n IFE PsychologIA : An International Journal - The politics of xenophobia : race, national groups and the anti-immigrant violence in South Africa
|Article Title||The politics of xenophobia : race, national groups and the anti-immigrant violence in South Africa|
|© Publisher:||IFE Centre for Psychological Studies (ICPS)|
|Journal||IFE PsychologIA : An International Journal|
|Publication Date||Jan 2008|
|Pages||261 - 273|
The recent anti-immigrant violence that erupted in South Africa in May 2008 did not only shake that country to its roots, but also shocked the rest of the world. Before that ugly incident, South Africa was often referred to as the 'rainbow nation', a term originally coined by Archbishop Desmond Tutu, the country's revered cleric and Nobel laureate, to describe the country's heritage as a land of diverse cultures. In the aftermaths of this latest violence in South Africa, the country has acquired a new reputation as one where xenophobia holds sway.
Xenophobia refers to "the strong feeling of dislike or fear of people from other countries". It is the citizen's disapproval of foreigners living in one's own country or earning a living in one's country. From this viewpoint, it is obvious that the events of May 2008 in South Africa were clearly xenophobic violence. It must be noted however that those events were not the first of its kind as xenophobia has a particularly long history, even in Africa. In the 1980s, Nigeria was awash with anti-immigrant feelings that ultimately culminated in the expulsion of Ghanaians from the country. In the 1990s, it was the turn of Nigerians to be expelled from Equatorial Guinea amid tales of violence and intimidation.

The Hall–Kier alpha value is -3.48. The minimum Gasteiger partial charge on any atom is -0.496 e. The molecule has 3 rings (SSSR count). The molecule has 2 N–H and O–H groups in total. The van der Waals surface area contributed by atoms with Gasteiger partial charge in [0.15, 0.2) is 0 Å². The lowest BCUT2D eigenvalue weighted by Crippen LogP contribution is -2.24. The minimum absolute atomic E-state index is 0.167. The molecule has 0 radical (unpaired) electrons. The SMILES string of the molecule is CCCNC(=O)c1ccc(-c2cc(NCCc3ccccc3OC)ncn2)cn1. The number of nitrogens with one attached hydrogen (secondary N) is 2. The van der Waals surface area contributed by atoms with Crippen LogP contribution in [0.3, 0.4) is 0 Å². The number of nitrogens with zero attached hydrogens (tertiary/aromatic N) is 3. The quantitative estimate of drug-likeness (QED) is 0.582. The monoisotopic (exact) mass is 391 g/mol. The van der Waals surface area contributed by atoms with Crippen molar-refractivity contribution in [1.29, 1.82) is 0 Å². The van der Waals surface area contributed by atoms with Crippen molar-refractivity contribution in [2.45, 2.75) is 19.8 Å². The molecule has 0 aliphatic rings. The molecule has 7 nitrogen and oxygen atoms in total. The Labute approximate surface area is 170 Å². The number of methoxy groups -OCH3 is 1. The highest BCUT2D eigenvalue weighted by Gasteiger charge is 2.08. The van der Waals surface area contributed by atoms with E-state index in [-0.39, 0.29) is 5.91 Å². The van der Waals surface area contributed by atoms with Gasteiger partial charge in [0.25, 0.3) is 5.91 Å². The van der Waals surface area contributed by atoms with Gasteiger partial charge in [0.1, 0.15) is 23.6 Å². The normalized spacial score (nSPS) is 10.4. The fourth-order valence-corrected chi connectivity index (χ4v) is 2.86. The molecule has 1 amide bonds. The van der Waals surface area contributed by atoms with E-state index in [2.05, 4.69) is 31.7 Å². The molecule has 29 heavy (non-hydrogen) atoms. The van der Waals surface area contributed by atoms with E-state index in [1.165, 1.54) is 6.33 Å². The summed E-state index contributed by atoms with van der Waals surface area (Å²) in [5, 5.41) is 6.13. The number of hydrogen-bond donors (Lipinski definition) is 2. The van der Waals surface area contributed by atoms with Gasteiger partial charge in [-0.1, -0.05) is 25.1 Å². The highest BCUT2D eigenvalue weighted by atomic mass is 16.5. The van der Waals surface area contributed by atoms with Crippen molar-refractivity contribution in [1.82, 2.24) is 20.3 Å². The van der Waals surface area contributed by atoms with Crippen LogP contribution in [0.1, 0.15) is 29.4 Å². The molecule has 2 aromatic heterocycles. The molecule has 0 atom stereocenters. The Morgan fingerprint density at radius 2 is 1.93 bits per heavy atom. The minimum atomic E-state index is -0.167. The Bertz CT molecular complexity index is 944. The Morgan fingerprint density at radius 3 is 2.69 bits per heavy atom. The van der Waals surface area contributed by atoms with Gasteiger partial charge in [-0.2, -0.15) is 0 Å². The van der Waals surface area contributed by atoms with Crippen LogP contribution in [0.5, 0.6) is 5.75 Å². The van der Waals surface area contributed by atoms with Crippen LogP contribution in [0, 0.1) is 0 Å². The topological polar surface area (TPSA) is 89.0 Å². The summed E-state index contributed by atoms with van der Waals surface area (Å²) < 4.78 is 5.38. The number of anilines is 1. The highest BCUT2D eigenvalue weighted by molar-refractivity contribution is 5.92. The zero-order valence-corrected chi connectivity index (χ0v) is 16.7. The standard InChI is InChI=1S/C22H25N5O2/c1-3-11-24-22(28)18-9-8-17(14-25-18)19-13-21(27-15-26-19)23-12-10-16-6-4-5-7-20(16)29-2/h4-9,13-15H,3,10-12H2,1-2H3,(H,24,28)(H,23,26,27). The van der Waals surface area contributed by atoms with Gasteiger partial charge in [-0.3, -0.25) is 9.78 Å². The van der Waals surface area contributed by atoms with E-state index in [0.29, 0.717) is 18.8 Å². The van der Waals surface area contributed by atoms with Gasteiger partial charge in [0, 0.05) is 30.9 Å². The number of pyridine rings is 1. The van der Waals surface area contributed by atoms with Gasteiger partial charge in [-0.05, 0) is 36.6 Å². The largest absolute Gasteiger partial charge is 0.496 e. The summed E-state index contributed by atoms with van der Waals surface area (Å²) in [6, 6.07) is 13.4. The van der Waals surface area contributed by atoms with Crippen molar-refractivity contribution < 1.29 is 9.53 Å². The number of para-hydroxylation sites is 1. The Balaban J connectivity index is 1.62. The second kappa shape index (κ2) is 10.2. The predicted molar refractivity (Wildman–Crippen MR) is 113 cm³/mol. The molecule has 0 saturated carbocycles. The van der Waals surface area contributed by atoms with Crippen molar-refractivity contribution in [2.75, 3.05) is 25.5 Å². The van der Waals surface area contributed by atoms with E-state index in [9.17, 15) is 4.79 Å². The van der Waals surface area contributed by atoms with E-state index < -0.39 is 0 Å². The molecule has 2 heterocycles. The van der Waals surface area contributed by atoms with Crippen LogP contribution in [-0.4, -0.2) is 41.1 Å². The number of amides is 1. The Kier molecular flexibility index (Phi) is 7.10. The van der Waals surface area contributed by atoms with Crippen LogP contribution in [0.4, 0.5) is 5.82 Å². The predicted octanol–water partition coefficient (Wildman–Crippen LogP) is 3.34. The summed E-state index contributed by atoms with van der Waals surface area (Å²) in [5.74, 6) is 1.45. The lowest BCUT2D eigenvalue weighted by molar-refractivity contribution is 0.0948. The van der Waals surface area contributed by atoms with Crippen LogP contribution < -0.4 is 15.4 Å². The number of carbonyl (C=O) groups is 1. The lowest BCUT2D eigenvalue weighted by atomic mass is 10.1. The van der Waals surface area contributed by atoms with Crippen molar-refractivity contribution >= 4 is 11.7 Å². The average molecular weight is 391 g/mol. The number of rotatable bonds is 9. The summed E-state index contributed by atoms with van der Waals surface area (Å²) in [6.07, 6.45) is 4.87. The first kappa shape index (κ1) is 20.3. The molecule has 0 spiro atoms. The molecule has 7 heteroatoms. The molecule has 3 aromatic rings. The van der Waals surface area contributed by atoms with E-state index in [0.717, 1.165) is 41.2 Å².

Further back in history, xenophobia has always been a topical issue. Rome had experienced severe stresses after non-Roman members of the empire settled in the capital, and on many occasions, anti-immigrant actions were undertaken by citizens to curtail the influx and influence of foreigners. Between the 17th and 19th centuries, Japan had isolated itself from the outside world in order to prevent the infiltration of foreign ideas into the fatherland. And in the 19th and early 20th centuries, America was the setting for so much ill-will against the influx of Irish, Italian, and Jewish immigrants, this providing the basis for landmark racist laws in the country's past.
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